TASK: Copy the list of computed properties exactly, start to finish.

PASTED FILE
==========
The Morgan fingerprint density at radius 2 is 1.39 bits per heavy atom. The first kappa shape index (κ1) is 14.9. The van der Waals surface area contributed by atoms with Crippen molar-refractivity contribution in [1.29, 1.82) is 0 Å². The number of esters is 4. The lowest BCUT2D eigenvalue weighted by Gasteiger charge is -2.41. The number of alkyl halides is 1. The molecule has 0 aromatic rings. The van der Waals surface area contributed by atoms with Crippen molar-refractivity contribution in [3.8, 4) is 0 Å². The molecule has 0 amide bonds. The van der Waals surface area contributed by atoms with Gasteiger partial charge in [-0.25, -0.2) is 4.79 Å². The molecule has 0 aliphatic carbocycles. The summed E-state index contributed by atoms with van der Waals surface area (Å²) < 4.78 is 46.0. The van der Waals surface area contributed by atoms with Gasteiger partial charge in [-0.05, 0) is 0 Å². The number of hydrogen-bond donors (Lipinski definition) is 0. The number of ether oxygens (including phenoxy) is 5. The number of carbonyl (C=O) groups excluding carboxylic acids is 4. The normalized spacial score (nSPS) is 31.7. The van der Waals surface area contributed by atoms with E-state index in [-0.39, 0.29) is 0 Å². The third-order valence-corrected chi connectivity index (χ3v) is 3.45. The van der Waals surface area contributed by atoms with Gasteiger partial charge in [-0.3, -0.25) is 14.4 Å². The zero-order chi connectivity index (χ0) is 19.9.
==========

The Morgan fingerprint density at radius 2 is 1.39 bits per heavy atom. The first kappa shape index (κ1) is 14.9. The van der Waals surface area contributed by atoms with Crippen molar-refractivity contribution in [1.29, 1.82) is 0 Å². The number of esters is 4. The lowest BCUT2D eigenvalue weighted by Gasteiger charge is -2.41. The number of alkyl halides is 1. The molecule has 0 aromatic rings. The van der Waals surface area contributed by atoms with Crippen molar-refractivity contribution in [3.8, 4) is 0 Å². The molecule has 0 amide bonds. The van der Waals surface area contributed by atoms with Gasteiger partial charge in [-0.25, -0.2) is 4.79 Å². The molecule has 0 aliphatic carbocycles. The summed E-state index contributed by atoms with van der Waals surface area (Å²) < 4.78 is 46.0. The van der Waals surface area contributed by atoms with Gasteiger partial charge in [-0.05, 0) is 0 Å². The number of hydrogen-bond donors (Lipinski definition) is 0. The number of ether oxygens (including phenoxy) is 5. The number of carbonyl (C=O) groups excluding carboxylic acids is 4. The normalized spacial score (nSPS) is 31.7. The van der Waals surface area contributed by atoms with E-state index in [-0.39, 0.29) is 0 Å². The third-order valence-corrected chi connectivity index (χ3v) is 3.45. The van der Waals surface area contributed by atoms with Gasteiger partial charge in [-0.3, -0.25) is 14.4 Å². The zero-order chi connectivity index (χ0) is 19.9.